From “Ava Wrestles an Alligator”: My sister and I are staying in Grandpa Sawtooth’s Old House until our father, Chief Bigtree, gets back from the Mainland. It’s our first summer alone in the swamp.
You already know that something not so great is going to happen to Ava and her sister. Karen Russell is the author of Swamplandia! and a new collection of short stories, Vampires in the Lemon Grove. I’d read and loved Swamplandia!, but I wanted to try this first collection before getting Vampires in the Lemon Grove. At first, I was a bit disappointed by the stories, but as the collection progressed, they got much better. “Ava Wrestles an Alligator” contains the same characters as Swamplandia!, but I didn’t like it as much. The story about a sleep-away camp for kids with sleep disorders was really good, and also really disturbing. That’s the thing about Karen Russell’s stories. They’re so good, and so well-written and also so strange and scary. But the weird worlds that she create work so well. Here’s the official summary: “In these ten glittering stories, debut author Karen Russell takes us to the ghostly and magical swamps of the Florida Everglades. Here wolf-like girls are reformed by nuns, a family makes their living wrestling alligators in a theme park, and little girls sail away on crab shells. “
I think either these stories sound interesting to you, or they don’t. I can definitely see why some don’t like Russell’s writing, but I can also see why it mesmerizes so many, including me. I didn’t love St. Lucy’s Home for Girls Raised by Wolves quite as much as Swamplandia!, but it was still really good, and some of the stories were amazing.
There are so many great images that arise from the situations that Russell puts her characters in. For example, in one of her stories, a family is migrating westward. In their old home, they lived next to an asylum. The migration isn’t going well, and the mother misses “the predictable madness”. I just really liked that turn of phrase. I also forgot to mention that the father of the family is a minotaur.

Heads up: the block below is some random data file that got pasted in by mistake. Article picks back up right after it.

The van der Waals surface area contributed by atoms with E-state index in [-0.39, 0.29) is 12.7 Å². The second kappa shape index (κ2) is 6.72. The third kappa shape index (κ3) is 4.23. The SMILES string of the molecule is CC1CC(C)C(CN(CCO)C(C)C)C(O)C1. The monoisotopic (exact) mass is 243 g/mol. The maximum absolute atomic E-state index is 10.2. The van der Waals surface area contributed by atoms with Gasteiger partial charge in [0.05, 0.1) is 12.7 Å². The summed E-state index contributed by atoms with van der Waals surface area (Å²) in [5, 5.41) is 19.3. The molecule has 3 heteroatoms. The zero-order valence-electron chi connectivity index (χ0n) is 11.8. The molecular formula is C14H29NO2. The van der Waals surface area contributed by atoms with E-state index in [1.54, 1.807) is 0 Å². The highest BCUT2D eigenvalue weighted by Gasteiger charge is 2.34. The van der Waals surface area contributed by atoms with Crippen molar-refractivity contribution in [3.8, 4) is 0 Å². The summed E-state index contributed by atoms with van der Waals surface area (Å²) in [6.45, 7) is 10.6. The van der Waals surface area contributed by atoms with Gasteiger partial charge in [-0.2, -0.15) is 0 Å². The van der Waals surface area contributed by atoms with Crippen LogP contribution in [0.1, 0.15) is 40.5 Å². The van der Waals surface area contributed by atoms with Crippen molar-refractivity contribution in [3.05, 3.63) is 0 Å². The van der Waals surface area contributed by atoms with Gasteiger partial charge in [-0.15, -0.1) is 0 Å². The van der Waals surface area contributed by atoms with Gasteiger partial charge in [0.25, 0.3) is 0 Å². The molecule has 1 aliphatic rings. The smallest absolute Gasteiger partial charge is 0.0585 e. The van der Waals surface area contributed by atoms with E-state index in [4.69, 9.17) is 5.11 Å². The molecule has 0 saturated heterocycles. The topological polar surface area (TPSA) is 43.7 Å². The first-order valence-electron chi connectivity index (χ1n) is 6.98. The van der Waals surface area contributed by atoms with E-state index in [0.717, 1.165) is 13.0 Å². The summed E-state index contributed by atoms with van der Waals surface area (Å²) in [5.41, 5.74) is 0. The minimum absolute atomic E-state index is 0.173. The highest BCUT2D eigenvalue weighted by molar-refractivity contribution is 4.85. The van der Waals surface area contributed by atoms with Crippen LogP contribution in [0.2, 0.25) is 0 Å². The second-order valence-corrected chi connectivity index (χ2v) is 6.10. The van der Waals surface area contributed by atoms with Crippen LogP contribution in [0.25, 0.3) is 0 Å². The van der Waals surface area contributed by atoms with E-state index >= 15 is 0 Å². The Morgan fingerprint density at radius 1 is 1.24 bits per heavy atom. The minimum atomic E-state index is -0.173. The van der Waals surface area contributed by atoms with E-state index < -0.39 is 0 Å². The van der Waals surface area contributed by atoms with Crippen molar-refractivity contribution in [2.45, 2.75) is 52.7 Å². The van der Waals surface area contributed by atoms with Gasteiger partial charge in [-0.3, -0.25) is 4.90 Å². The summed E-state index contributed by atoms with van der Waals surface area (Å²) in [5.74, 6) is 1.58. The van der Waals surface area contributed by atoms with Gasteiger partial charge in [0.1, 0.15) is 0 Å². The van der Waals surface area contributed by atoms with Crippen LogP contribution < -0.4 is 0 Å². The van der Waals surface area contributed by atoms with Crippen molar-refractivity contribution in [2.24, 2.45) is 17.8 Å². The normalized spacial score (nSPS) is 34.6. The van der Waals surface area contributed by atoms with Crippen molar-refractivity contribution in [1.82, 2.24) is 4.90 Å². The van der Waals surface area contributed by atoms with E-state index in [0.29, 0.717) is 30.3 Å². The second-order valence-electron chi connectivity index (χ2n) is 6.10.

One criticism that I did have (and that many other reviewers have too) is that most of the stories are really very similar in terms of mood and ambience. There isn’t much variety; each story on its own is great, but in a collection, one likes to have a variety of different types of stories. These are all twisted realities, which is of course what Russell excels most at, but I would have liked to see something different. It’s not that the stories weren’t creative; on the contrary. Each one did have a unique plot, (side note: why don’t we see “an” here? Or do we?) but they all gave off the same general aura, if you know what I mean.
While I was reading this, I was thinking (not for the first time) about how an author becomes a “classic” author. There were probably hundreds of failed writers in the 19th century, and only some are remembered. I was also thinking about those giant collections of all of an author’s work, and of course, the “complete stories” collections. And my question is this: will Karen Russell ever have a volume of complete short stories. Or will she be forgotten like countless other writers? She’s good, that’s for sure, but is she good enough? Just something to think about. I find it very fascinating…
Anyway, St. Lucy’s Home for Girls Raised by Wolves is an excellent book of short stories, although I did like Swamplandia! better. I also like the hardcover edition’s art (left) much better, but I read the paperback version, and thoroughly enjoyed it.
Read St. Lucy’s Home for Girls Raised by Wolves:
- if you like short stories
- if you like Karen Russell
- if you like gritty magic realism
|Very Good! I would recommend this book!|